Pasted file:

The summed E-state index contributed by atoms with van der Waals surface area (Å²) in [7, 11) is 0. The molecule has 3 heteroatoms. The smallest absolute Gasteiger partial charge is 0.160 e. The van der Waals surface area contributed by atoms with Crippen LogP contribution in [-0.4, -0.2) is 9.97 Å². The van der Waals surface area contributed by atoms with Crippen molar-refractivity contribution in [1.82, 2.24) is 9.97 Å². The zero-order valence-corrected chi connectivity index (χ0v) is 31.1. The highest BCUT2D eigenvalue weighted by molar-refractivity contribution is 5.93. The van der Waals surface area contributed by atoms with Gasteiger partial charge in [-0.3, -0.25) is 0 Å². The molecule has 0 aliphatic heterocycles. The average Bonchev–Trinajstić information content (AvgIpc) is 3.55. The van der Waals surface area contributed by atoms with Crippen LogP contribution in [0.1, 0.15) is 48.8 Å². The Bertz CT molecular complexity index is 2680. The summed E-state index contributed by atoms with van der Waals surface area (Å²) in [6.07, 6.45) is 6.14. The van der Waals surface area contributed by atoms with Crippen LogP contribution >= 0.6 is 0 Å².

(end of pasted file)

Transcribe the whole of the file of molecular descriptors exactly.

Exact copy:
The summed E-state index contributed by atoms with van der Waals surface area (Å²) in [7, 11) is 0. The molecule has 3 heteroatoms. The smallest absolute Gasteiger partial charge is 0.160 e. The van der Waals surface area contributed by atoms with Crippen LogP contribution in [-0.4, -0.2) is 9.97 Å². The van der Waals surface area contributed by atoms with Crippen molar-refractivity contribution in [1.82, 2.24) is 9.97 Å². The zero-order valence-corrected chi connectivity index (χ0v) is 31.1. The highest BCUT2D eigenvalue weighted by molar-refractivity contribution is 5.93. The van der Waals surface area contributed by atoms with Gasteiger partial charge in [-0.3, -0.25) is 0 Å². The molecule has 0 aliphatic heterocycles. The average Bonchev–Trinajstić information content (AvgIpc) is 3.55. The van der Waals surface area contributed by atoms with Crippen LogP contribution in [0.1, 0.15) is 48.8 Å². The Bertz CT molecular complexity index is 2680. The summed E-state index contributed by atoms with van der Waals surface area (Å²) in [6.07, 6.45) is 6.14. The van der Waals surface area contributed by atoms with Crippen LogP contribution >= 0.6 is 0 Å².